On March 17th, at least three rockets struck Baghdad’s Green Zone, near the US Embassy.
It came one day after an attack on the Besmaya training base south of the capital, where US-led coalition troops and NATO trainers were present, Iraqi security officials said.
Myles Caggins, a spokesman for the US-led coalition, said the rockets fell at least 2km (1.2 miles) from the embassy.
The rockets struck the al-Jadriya neighborhood.
سقوط صاروخين نوع كاتيوشا انطلقا من منطقة عرب جبور باتجاه منطقة الجادرية أحدهما سقط على بناية متروكة قرب هيئة الحج والعمرة والاخر سقط في نهر دجلة، دون خسائر تذكر . pic.twitter.com/NHaPxKpot6
— خلية الإعلام الأمني🇮🇶 (@SecMedCell) March 17, 2020
There were reports that a strike also struck camp Taji. Caggins denied the reports.
As of 11pm (Baghdad Time), no rockets were fired at Camp Taji. In Baghdad no explosions occurred near US/Coalition facilities. 📃 لحد الساعة11 مساء (بتوقيت بغداد) ، لم تطلق صواريخ على معسكر التاجي. كما لم تحدث انفجارات في بغداد بالقرب من منشآت أمريكية / تابعة لقوات التحالف.
— OIR Spokesman Col. Myles B. Caggins III (@OIRSpox) March 17, 2020
Camp Taji was attacked twice in a week. On March 11th, a rocket attack killed 3 US marines and a British army nurse.
It prompted American airstrikes on March 13th against what U.S. officials said were mainly weapons facilities belonging to Kata’ib Hezbollah, the Iran-backed militia group believed to be responsible.
On the next day, another attack struck camp Taji, wounding 3 US soldiers. The U.S.-led coalition said at least 25 107mm rockets struck Camp Taji. Some struck the area where coalition forces are based, while others fell on air defense units, the Iraqi military statement said.
In total, five people were wounded in the attack, including three coalition members and two Iraqi soldiers, according to spokesman for the U.S.-led coalition Myles Caggins.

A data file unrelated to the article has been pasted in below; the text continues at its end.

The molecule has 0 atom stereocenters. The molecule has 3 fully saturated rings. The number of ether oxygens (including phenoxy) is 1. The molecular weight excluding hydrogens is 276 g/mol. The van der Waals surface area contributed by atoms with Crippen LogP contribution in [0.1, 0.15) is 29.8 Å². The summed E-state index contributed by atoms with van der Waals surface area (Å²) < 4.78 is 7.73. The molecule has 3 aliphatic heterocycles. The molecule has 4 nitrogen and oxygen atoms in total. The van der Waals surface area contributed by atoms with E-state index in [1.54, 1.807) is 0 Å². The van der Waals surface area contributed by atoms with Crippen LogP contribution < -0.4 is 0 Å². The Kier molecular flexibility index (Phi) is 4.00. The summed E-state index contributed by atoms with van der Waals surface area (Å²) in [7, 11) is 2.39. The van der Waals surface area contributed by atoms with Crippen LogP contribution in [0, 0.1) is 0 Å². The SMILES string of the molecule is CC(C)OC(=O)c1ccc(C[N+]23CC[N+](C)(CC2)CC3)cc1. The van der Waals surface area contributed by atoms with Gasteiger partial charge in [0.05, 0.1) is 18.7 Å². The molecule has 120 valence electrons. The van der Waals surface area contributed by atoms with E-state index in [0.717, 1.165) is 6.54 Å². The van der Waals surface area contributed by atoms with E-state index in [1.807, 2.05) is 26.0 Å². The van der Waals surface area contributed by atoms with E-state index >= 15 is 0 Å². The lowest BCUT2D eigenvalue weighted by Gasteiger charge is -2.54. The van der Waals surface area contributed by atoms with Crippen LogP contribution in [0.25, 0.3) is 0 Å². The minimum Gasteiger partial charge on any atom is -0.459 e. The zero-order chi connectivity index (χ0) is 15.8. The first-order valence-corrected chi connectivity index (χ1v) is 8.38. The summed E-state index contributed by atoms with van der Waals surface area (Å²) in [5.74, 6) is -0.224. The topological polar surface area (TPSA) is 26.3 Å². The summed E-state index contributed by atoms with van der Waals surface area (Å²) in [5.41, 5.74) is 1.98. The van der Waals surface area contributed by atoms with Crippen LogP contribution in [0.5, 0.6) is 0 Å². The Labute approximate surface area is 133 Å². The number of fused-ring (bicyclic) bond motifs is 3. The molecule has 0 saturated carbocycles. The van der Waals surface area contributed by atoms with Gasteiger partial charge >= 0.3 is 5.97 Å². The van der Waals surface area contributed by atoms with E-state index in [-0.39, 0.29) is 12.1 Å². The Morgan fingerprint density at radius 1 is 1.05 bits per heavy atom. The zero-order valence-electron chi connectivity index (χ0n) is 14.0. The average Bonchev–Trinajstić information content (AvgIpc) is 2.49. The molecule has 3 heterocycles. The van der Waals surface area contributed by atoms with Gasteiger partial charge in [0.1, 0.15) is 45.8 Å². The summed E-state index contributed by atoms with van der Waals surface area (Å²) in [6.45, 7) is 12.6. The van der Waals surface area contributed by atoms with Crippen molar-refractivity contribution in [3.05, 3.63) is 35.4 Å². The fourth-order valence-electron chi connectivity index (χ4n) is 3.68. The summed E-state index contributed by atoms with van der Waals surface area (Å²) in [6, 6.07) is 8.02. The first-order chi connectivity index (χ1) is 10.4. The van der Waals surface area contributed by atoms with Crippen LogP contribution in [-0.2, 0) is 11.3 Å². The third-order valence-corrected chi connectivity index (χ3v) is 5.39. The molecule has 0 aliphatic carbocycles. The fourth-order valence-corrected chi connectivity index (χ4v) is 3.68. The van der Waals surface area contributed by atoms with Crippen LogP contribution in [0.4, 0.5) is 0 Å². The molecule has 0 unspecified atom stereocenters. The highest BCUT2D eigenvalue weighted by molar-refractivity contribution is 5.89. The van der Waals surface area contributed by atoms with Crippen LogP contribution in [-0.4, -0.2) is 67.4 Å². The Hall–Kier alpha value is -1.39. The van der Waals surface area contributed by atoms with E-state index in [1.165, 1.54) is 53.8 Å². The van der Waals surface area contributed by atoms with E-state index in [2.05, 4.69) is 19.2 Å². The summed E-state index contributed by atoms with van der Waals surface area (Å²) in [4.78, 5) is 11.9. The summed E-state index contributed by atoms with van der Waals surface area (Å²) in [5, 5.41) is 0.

A statement from Iraq’s military said the “brutal aggression” wounded a number of air defense personnel who remain in critical condition, but did not provide a number.
Jonathan Hoffman, chief Pentagon spokesman, confirmed that three U.S. service members were wounded in the Camp Taji attack. Two of them were seriously wounded and are hospitalized.
Hoffman also repeated US Defense Secretary Mark Esper’s comments, saying, “You cannot attack and wound American service members and get away with it. We will hold them accountable.”
The March 14th attack was unusual because it occurred during the day. Previous assaults on military bases housing U.S. troops typically occurred at night.
In total, four attacks have taken place within a week, with the 2 of them being on camp Taji, one on Besmaya, and now on the Green Zone in Baghdad.
The US blamed the attacks on Iraq’s Kata’ib Hezbollah militia, part of the Popular Mobilization Units that are officially under leadership of the Iraqi military.
No explanation has been forthcoming as to why an Iraqi militia – even one supported by Iran – would be using such outdated weaponry when the Iraqi military was until very recently equipped with US arms, or why it would strike a coalition base housing Iraqi troops.
Meanwhile, a new group – Ausbat al-Thaayirin, who claimed responsibility for the March 11th attack that killed 3 US marines and a British military nurse.
At least 25 rocket attacks, unleashing more than 160 individual rockets, have hit US bases in Iraq since October 2019.
And the US reportedly plans to withdraw its troops from several positions in Iraq – Qayara Airfield West and Kirkuk.
Qayara was the base used in the US-backed operation to take back Mosul from IS. Both bases have been hit by rocket attacks in recent months. A US contractor was killed in a rocket attack at Kirkuk on December 28th.
MORE ON THE TOPIC:
- Rocket Strike On Yet Another US-Led Coalition Base in Iraq
- U.S. Forces Closing Some Bases In Iraq Following Rocket Attacks On Camp Taji
- Military Situation In Iraq On March 16, 2020 (Map Update)